1924: Delage driven by René Thomas

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Bore x Stroke:
90 x 140 mm
10,688 cc
350 bhp
Top Speed:

143.31 mph


René Thomas, motor racing champion of France in 1924, took the record on the Arpajon stretch of road near Paris, during the June-July speed trials. Rend Thomas made his run over the kilometre in a car built in his own country, the 10 liter Delage, and achieved 143.31 mph.

But his triumph was very short lived, because six days later a British driver, Ernest Eldridge, driving another of the aero-engined monsters, the 21 liter Fiat "Mephistopheles" topped Rend Thomas' best speed.

But another rule had crept into the book by this time, which required all record-breakers to be equipped with "the means for reversing."

The French driver strolled across to his rival's car and was quick to notice that the chain-driven monster lacked a reverse gear.

Not unnaturally he made a protest against Eldridge's time being recognised since his car did not conform to the rules, and this was upheld by the A.I.A.C.R.

Eldridge was somewhat put out by his rival's protest, but went away to think about it and came up with a simple answer.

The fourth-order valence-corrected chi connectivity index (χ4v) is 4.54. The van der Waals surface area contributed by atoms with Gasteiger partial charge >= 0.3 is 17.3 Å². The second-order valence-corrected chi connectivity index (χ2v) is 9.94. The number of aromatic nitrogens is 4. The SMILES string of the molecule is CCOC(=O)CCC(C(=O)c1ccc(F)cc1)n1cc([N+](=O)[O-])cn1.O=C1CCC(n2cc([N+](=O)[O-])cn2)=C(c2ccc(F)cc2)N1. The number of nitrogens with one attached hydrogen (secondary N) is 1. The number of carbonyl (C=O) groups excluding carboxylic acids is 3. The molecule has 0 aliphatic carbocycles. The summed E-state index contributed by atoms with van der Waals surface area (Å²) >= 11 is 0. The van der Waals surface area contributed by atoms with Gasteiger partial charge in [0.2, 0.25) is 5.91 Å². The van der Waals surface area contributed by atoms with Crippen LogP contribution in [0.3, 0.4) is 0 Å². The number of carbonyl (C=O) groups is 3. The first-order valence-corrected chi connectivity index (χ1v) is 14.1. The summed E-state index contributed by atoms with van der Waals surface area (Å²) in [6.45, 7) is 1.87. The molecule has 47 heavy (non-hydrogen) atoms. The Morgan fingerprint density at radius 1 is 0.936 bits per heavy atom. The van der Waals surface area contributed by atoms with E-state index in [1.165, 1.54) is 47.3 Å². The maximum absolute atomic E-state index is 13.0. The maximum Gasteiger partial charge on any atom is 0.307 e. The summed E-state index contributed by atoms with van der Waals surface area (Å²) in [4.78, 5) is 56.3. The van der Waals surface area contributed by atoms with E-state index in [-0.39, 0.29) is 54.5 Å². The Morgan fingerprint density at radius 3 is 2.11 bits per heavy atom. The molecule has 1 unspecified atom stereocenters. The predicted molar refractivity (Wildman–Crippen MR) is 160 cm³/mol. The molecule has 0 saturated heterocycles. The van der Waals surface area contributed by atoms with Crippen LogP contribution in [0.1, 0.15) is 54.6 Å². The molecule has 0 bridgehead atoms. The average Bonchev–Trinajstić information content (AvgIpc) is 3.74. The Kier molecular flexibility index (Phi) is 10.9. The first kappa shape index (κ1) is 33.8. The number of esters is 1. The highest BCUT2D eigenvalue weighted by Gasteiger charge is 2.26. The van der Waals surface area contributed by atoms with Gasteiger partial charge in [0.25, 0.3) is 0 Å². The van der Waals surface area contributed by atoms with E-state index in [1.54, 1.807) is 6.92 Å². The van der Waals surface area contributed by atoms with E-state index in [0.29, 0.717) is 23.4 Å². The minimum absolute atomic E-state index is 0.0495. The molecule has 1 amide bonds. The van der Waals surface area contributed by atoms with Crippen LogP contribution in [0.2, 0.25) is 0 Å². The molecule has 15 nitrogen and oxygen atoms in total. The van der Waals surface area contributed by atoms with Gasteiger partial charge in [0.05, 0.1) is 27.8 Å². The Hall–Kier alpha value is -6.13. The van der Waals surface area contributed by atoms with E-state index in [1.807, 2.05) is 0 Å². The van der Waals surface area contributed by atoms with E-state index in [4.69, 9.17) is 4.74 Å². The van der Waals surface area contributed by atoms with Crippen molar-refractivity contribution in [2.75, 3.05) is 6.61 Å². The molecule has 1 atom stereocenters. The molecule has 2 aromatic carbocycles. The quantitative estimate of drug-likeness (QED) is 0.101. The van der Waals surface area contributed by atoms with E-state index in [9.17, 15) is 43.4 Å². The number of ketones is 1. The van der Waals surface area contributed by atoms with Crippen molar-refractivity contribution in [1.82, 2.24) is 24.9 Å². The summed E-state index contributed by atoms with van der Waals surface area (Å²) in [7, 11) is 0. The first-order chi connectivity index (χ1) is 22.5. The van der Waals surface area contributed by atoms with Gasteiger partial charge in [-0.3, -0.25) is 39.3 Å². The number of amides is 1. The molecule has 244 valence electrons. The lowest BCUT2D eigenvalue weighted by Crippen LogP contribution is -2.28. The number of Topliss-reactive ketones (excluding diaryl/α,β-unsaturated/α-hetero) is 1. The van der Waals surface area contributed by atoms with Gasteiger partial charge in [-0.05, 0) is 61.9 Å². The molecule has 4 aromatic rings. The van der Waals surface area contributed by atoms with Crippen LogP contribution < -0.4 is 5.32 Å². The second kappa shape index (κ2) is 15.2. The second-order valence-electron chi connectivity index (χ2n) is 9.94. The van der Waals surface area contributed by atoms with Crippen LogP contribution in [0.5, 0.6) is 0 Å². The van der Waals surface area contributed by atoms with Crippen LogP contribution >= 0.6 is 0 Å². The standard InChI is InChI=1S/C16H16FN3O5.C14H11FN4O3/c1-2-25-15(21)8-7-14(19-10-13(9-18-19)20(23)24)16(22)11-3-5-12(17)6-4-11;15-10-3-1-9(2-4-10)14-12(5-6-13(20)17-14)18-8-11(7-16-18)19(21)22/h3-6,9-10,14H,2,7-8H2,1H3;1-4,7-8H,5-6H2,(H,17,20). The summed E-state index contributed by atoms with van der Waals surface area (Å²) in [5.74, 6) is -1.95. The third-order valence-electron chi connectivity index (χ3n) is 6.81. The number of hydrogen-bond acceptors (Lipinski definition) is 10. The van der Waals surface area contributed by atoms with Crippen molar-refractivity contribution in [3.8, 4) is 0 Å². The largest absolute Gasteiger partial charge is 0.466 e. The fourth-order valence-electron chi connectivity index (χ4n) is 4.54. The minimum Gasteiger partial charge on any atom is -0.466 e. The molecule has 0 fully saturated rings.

He retired with his mechanics to a local garage where they had the use of the workshop, and by a process of trial and error introduced enough extra links into his spare final drive chains to enable him to put them on the sprockets crossed, and thus move slowly in reverse to the satisfaction of the officials.

Having made his point he reverted to normal drive and went out to put up a speed of 146.01 mph., beating Rend Thomas' record speed.

The handsome Delage was originally built as a sprint machine by the French firm, founded by Louis Delage after he had worked for Peugeot. The first Delage was powered by a De Dion engine back in 1906, but the firm was soon making their own power plants. Rend Thomas was associated with Delage from the early days and won the Indianapolis 500 in 1913 driving one.

His world land speed record car was built at the Paris works in 1923, by which time he was racing manager. This record-breaker was a 10.5 liter machine with a V12 engine having two valves per cylinder worked by pushrods, and a five-bearing crank.

It would run up to 3,200 rpm. and the engine was installed in a 9 ft 3 in chassis. Front wheel brakes were by no means common in 1924, especially on racing cars, but the Delage was so equipped. This car became a regular Brooklands performer in later years, and among famous drivers who handled it was John Cobb, later so active in the world record field himself.

Also See:

Land Speed Record Drivers
Herbert Austin LSR Attempt
History Of The Land Speed Record
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